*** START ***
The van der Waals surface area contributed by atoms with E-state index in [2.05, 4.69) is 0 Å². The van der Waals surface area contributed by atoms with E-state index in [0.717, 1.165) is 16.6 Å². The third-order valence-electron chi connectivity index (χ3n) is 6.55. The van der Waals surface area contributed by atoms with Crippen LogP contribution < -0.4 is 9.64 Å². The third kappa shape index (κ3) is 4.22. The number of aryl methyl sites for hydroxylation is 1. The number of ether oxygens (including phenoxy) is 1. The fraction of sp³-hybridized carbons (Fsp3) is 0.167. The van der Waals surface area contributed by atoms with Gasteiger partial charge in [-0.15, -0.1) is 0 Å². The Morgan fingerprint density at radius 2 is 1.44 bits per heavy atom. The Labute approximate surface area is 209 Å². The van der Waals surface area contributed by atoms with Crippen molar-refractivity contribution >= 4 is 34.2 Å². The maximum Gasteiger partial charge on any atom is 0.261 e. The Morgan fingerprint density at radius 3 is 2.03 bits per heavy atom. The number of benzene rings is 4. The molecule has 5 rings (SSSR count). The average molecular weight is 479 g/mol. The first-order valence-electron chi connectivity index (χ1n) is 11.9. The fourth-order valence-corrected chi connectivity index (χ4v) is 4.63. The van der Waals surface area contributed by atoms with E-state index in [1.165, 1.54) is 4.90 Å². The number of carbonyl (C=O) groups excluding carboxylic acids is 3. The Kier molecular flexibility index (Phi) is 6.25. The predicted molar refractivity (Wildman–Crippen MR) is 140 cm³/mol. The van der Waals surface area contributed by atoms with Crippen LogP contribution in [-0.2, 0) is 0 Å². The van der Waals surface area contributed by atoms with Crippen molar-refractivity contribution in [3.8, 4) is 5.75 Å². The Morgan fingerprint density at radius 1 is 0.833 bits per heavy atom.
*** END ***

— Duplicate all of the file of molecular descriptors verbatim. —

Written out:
The van der Waals surface area contributed by atoms with E-state index in [2.05, 4.69) is 0 Å². The van der Waals surface area contributed by atoms with E-state index in [0.717, 1.165) is 16.6 Å². The third-order valence-electron chi connectivity index (χ3n) is 6.55. The van der Waals surface area contributed by atoms with Crippen LogP contribution < -0.4 is 9.64 Å². The third kappa shape index (κ3) is 4.22. The number of aryl methyl sites for hydroxylation is 1. The number of ether oxygens (including phenoxy) is 1. The fraction of sp³-hybridized carbons (Fsp3) is 0.167. The van der Waals surface area contributed by atoms with Gasteiger partial charge in [-0.15, -0.1) is 0 Å². The Morgan fingerprint density at radius 2 is 1.44 bits per heavy atom. The Labute approximate surface area is 209 Å². The van der Waals surface area contributed by atoms with Crippen molar-refractivity contribution >= 4 is 34.2 Å². The maximum Gasteiger partial charge on any atom is 0.261 e. The Morgan fingerprint density at radius 3 is 2.03 bits per heavy atom. The number of benzene rings is 4. The molecule has 5 rings (SSSR count). The average molecular weight is 479 g/mol. The first-order valence-electron chi connectivity index (χ1n) is 11.9. The fourth-order valence-corrected chi connectivity index (χ4v) is 4.63. The van der Waals surface area contributed by atoms with E-state index in [1.165, 1.54) is 4.90 Å². The number of carbonyl (C=O) groups excluding carboxylic acids is 3. The Kier molecular flexibility index (Phi) is 6.25. The predicted molar refractivity (Wildman–Crippen MR) is 140 cm³/mol. The van der Waals surface area contributed by atoms with Crippen LogP contribution in [-0.2, 0) is 0 Å². The van der Waals surface area contributed by atoms with Crippen molar-refractivity contribution in [3.8, 4) is 5.75 Å². The Morgan fingerprint density at radius 1 is 0.833 bits per heavy atom.